A Corny Way to Check Your Bowel Transit Time

(Optionally you can use beets or charcoal capsules)


What do you mean by “check your bowel transit time?”

Bowel transit time is the amount of time it takes for food we eat to travel from the mouth, all the way through the digestive tract until the waste products reach the end of the line . . . . . the toilet. This amount of time is good to know since it can provide some information about the health of your gastrointestinal system and you.1,2 There is a simple way for you to check your bowel transit time at home. Read on to find out why you should consider this simple home test, how to do it and what do about your results.

Why check bowel transit time?

How fast and efficiently your food moves through your gastrointestinal tract can give you some insight into how well you are digesting and using nutrients. This is another way of saying how well your gut motility is working. There are three primary things to look for when checking bowel transit time.

1. Hypermobility occurs if food moves too quickly through your gastrointestinal system. If this is happening you may be at risk of nutrient deficiencies due to limited absorption time as your food moves through too fast. I work with clients who move food through too fast who can end up with deficiencies such as dehydration, electrolyte imbalances and low levels of vitamins and minerals that affect skin health, hair health, energy level and more. Roughly speaking, a transit time less than 12 hours may indicate a malabsorption problem.1,2,3

2. Hypomobility occurs if food is moving too slow. This happens when waste sits inside your colon for too long. Slow transit time increases the risk of colon disease. Also, substances that are waste products carried out of the liver in bile or from our food can get absorbed back into the system where they can irritate and/or inflame your system. Again, roughly speaking, a transit time of more than about 24 hours may indicate a slow transit time.1,2,3,4

3. Be aware of irregular bowel movement patterns such as too fast followed by too slow and vice versa. This can be caused by non-uniform contractions causing some food to lag behind or remain stagnant in the gut while some food may shoot through too fast. Watch for two things; alternating slow and fast transit time and some foods that take a long time to fully clear out of the system. An example is eating corn and seeing it in your stool for the next several bowel movements over more than one to three days.

Here is a summary of basic digestion and transit of food in your gut.

Food is transformed during the digestion process by chewing, churning, the addition of acid and enzymes, the careful uptake of nutrients into the body and then the indigestible parts are sent to the colon. In the colon gut microbes feast on the indigestible plant starches that the human body cannot break down or use, making beneficial vitamins and short chain fatty acids. Two more jobs of the colon are to absorb excess water and excrete toxins that are dumped from the liver into the digestive tract to be carried out of the body. Here is a diagram showing average transit times from mouth to toilet:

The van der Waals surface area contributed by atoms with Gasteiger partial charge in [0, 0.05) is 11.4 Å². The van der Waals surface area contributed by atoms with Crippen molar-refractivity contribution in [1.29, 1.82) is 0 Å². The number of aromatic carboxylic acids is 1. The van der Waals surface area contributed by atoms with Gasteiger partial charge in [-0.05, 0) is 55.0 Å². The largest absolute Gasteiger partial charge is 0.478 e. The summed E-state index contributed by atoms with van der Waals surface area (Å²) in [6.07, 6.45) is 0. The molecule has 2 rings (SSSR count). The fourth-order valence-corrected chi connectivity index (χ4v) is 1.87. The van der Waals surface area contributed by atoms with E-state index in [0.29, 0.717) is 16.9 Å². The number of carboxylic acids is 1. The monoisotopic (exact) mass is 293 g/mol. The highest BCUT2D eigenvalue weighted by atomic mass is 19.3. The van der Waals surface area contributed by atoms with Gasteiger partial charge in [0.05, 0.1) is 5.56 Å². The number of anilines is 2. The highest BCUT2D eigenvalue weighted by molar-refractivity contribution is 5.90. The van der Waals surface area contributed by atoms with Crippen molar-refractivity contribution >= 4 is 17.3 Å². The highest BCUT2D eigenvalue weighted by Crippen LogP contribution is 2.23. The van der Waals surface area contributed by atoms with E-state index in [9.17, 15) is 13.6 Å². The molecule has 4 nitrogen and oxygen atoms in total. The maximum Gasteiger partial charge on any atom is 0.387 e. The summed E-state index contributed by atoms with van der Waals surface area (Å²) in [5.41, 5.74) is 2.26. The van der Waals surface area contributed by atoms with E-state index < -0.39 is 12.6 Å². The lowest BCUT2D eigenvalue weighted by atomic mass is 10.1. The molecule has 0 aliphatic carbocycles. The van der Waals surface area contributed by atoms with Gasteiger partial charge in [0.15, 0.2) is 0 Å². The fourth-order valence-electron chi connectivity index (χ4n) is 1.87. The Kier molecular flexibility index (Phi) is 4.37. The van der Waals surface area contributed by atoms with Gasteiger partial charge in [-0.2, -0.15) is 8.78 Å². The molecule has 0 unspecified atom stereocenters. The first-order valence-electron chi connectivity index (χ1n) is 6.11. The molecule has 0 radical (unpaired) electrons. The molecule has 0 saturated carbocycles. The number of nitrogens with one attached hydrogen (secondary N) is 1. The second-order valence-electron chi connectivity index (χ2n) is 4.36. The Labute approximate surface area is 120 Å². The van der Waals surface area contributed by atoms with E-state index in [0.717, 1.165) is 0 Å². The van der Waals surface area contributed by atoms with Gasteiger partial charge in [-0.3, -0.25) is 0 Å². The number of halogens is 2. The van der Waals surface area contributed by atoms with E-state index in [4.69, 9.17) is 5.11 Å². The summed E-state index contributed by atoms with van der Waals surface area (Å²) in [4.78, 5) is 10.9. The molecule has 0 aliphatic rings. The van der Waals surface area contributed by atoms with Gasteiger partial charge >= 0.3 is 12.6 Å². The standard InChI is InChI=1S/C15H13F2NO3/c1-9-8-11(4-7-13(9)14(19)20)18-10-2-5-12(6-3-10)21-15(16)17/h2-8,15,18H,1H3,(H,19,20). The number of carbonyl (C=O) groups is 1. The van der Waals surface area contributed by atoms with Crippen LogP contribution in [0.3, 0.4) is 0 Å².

Notice in the diagram above that large intestine transit time can take up to several days as identified by scientific studies.5,6 However, in the functional nutrition and functional medicine field we find that ideally we all have a bowel movement at least once a day; up to three times a day. About every 24 hours give or take 6 hours on either side is another way to be considered ideal.1,2,3,4 We are all individuals and a lot of factors affect transit time, but this is a basic goal. We do know that Americans tend to have longer transit times and less bulk to our stools on average. We have studied ancient and primitive cultures and know that transit times in these populations are closer to 12-24 hours and much bulkier than people who eat the standard American diet. 2,6

There is more to the story than just transit time. The quality of your poo matters, too.

Have you ever taken a look at the Bristol Stool Chart? I included a picture below. “Quality” poo should look like a smooth banana or hot dog most of the time. You will see that pictured at about a “4” on the Bristol Stool Chart. A “4” requires little or no straining to pass the poo out of the body. A “4” also requires very little wiping and very little toilet paper to clean up. If your poo requires straining to move it out of your body or if need to use a lot of toilet paper your bowls are sending you a message. A Bristol Stool chart range of 3-5 most of the time is a great goal. I find that my clients who are consistently in the 1-2 range tend to have slow transit times and the stool may be sitting in the color for too long, getting too dry and compact. I find that clients who are consistently 6-7 are more likely to have nutritional deficiencies. 7


“One of my favorite parts of being a functional nutritionist is helping people learn to listen to and read the signs and symptoms coming from their own body.”

One of my favorite parts of being a functional nutritionist is helping people learn to listen to and read the signs and symptoms coming from the human body. One sign is in the toilet. Keep tabs on what you see in the toilet to help assess your digestive health. If you are straining in the bathroom and your poo is hard and round or if your poo looks like wiggles and squiggles and requires a lot of toilet paper for cleanup you may be experiencing less than optimal digestion and/or absorption.